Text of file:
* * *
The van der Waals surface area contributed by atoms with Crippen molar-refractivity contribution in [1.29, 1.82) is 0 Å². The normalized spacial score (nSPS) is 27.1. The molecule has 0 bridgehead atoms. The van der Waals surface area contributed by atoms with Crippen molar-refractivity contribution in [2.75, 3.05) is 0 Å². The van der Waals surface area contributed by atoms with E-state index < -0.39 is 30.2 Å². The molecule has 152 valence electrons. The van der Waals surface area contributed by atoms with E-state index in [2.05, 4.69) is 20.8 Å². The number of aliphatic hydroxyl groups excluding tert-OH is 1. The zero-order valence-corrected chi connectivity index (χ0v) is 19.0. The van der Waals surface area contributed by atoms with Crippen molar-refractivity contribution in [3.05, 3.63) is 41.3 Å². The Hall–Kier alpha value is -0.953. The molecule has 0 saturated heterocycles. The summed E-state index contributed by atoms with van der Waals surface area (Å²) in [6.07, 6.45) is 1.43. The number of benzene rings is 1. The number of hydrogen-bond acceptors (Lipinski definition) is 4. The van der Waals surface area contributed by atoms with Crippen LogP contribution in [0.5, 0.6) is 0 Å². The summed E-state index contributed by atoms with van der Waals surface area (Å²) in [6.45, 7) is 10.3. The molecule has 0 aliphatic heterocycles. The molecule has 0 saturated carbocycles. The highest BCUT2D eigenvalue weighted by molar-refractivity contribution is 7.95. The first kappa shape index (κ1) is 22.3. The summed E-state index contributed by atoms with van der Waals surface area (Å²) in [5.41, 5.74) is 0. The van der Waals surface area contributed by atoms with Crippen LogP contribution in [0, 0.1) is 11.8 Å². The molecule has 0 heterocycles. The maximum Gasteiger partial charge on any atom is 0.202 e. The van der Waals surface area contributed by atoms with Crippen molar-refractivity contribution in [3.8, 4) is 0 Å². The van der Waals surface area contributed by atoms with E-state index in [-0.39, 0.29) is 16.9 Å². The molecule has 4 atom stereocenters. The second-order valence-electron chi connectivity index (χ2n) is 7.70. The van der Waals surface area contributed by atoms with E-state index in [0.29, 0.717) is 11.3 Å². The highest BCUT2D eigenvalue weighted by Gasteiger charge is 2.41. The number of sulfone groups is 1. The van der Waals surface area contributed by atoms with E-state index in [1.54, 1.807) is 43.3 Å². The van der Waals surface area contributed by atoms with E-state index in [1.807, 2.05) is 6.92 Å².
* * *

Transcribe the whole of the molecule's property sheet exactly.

The van der Waals surface area contributed by atoms with Crippen molar-refractivity contribution in [1.29, 1.82) is 0 Å². The normalized spacial score (nSPS) is 27.1. The molecule has 0 bridgehead atoms. The van der Waals surface area contributed by atoms with Crippen molar-refractivity contribution in [2.75, 3.05) is 0 Å². The van der Waals surface area contributed by atoms with E-state index < -0.39 is 30.2 Å². The molecule has 152 valence electrons. The van der Waals surface area contributed by atoms with E-state index in [2.05, 4.69) is 20.8 Å². The number of aliphatic hydroxyl groups excluding tert-OH is 1. The zero-order valence-corrected chi connectivity index (χ0v) is 19.0. The van der Waals surface area contributed by atoms with Crippen molar-refractivity contribution in [3.05, 3.63) is 41.3 Å². The Hall–Kier alpha value is -0.953. The molecule has 0 saturated heterocycles. The summed E-state index contributed by atoms with van der Waals surface area (Å²) in [6.07, 6.45) is 1.43. The number of benzene rings is 1. The number of hydrogen-bond acceptors (Lipinski definition) is 4. The van der Waals surface area contributed by atoms with Crippen LogP contribution in [0.5, 0.6) is 0 Å². The summed E-state index contributed by atoms with van der Waals surface area (Å²) in [6.45, 7) is 10.3. The molecule has 0 aliphatic heterocycles. The molecule has 0 saturated carbocycles. The highest BCUT2D eigenvalue weighted by molar-refractivity contribution is 7.95. The first kappa shape index (κ1) is 22.3. The summed E-state index contributed by atoms with van der Waals surface area (Å²) in [5.41, 5.74) is 0. The van der Waals surface area contributed by atoms with Crippen LogP contribution in [0, 0.1) is 11.8 Å². The molecule has 0 heterocycles. The maximum Gasteiger partial charge on any atom is 0.202 e. The van der Waals surface area contributed by atoms with Crippen molar-refractivity contribution in [3.8, 4) is 0 Å². The van der Waals surface area contributed by atoms with E-state index in [-0.39, 0.29) is 16.9 Å². The molecule has 4 atom stereocenters. The second-order valence-electron chi connectivity index (χ2n) is 7.70. The van der Waals surface area contributed by atoms with E-state index in [0.29, 0.717) is 11.3 Å². The highest BCUT2D eigenvalue weighted by Gasteiger charge is 2.41. The number of sulfone groups is 1. The van der Waals surface area contributed by atoms with E-state index in [1.54, 1.807) is 43.3 Å². The van der Waals surface area contributed by atoms with E-state index in [1.807, 2.05) is 6.92 Å².